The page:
Building trust is key to ensure aid goes where it should when providing foreign aid to communities around the world. Integrity Action works to empower citizens to act with and demand integrity, and recently released two new videos about their work in Palestine and Kenya. We sat down and talked to Joy Saunders, Chief Executive Officer at Integrity Action, to learn more about their partnerships and how they build community integrity in diverse countries.
In your words, can you define community integrity building?
It is a constructive approach to ensure public money goes where it should. It brings communities and government together to collaboratively solve integrity problems in public services. We build community integrity by bridging the gap between community officials and citizens to focus on joint problem solving particularly around vital public services such as education, healthcare, and construction. Ultimately to ensure that aid and public funds are distributed to the intended services and communities.
At the moment, what are the biggest opportunities in this space of community integrity building?
Scale. Scaling our concept to a larger, nationwide impact is our biggest opportunity. We are currently working to scale up our approach in Afghanistan, Nepal, Palestine, and Kenya. We hope to influence and affect more communities by ensuring they have measurable improvements in services such as healthcare, education, and roads. We do that by training citizens to work collaboratively with service providers and government. They learn to jointly problem solve to reduce corruption and ensure services are delivered in the most needed areas.
Can you describe your partnership with the Teacher Creativity Centre (TCC) in Palestine?
Integrity Action has been a partner with TCC for a number of years. Together, we work all across Palestine and the Arab world to improve education standards and provide practical learning for students at school level. In the video, we featured our social audit project that took place in a Palestinian high school. The project trained high school students, equipping them to go out into their communities and observe what is happening, and ask important questions. Is what I observe right? How can we improve this issue?
We’ve been really impressed with the student’s ambition and how engaged they have been with this project. By educating the students to take action and building their confidence to present results in public hearings, students are creating change in their local communities. Unsurprisingly, this is the first time most students are meeting with public heads of their communities and the anti-corruption commission to present issues they have found. It is then up to the students to follow-up with their leaders to make sure they have solved the issue. Whether it be a road that needs to be fixed or stolen medicine that should be returned, students are taking what they learn and applying it to real-life. Together, TCC and Integrity Action hope to inspire the students to take these skills that they’ve learned and be able to inspire and lead with integrity for future generations.
Where do you hope to implement a project like this next?
Currently, we work in 11 countries and we hope to continue to branch out into different communities within those countries. We work at a local development project level – we target schools, healthcare centers, etc. – services that matter the most to the students. Integrity Action’s added value is to facilitate a network between organizations working on these issues to help them learn and improve.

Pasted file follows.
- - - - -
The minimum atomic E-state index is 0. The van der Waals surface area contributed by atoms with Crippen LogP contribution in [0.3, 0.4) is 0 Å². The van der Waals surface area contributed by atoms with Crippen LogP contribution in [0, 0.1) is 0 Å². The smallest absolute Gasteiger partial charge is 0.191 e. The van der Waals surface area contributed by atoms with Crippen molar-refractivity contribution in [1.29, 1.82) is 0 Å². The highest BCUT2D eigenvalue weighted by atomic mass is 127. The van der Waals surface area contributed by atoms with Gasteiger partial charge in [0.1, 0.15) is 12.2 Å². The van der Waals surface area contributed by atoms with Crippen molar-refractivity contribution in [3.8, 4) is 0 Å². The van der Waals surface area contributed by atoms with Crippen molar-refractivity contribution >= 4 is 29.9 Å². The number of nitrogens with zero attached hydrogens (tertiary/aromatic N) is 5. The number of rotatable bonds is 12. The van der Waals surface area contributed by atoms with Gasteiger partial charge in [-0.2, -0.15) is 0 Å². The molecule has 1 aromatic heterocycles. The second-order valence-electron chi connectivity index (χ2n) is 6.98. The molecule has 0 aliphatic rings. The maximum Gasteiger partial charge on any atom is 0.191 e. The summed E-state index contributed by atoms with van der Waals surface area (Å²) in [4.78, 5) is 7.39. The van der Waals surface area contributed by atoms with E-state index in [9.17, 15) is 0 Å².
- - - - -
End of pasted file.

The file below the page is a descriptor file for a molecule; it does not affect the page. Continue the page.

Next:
Integrity Action hopes to dive deeper into the education model that we have had success with in Palestine. We want to be able to answer the question of could you institutionalize this model in other countries? Could you make this a mandatory class of practical skills learning for students? We are beginning to tap into answers to these questions specifically in Palestine, we are receiving positive feedback and are excited to see how we progress and share this learning more widely.
Integrity Action partnered with the National Taxpayers Association (NTA) in Kenya to introduce DevelopmentCheck, can you explain how this tool was implemented?
We had to strategically apply our approach with the volunteers and elected local participants; they acted as Monitors throughout their communities. DevelopmentCheck is an online tool where citizens provide real-time feedback on the transparency, usefulness, and effectiveness of the development process. We educated the Monitors on what to look for and keep track of, then they were able to either use DevelopmentCheck online platform or app to track and publicize their data. Monitors are encouraged to use their data as an accountability tool for leaders in their communities, ultimately to make sure issues are being solved.
What do you think is the biggest factor for Community Integrity Building to succeed? People, process, goal orientation…?
It is definitely a combination of people, process, and goals. However, building trust is the key to success. If you don’t build trust with government or the local community you are trying to help, you will fail. It’s necessary to reach out to each community with a constructive and collaborative approach. Accusations and assumptions will never lead to long-term progress because it undermines trust. With Community Integrity Building, we find it works well if you consistently apply the approach. It’s similar to a diet, if you only implement some of the healthy eating plan, you will not see the full effect. The evidence shows that sticking to our fully applied approach works!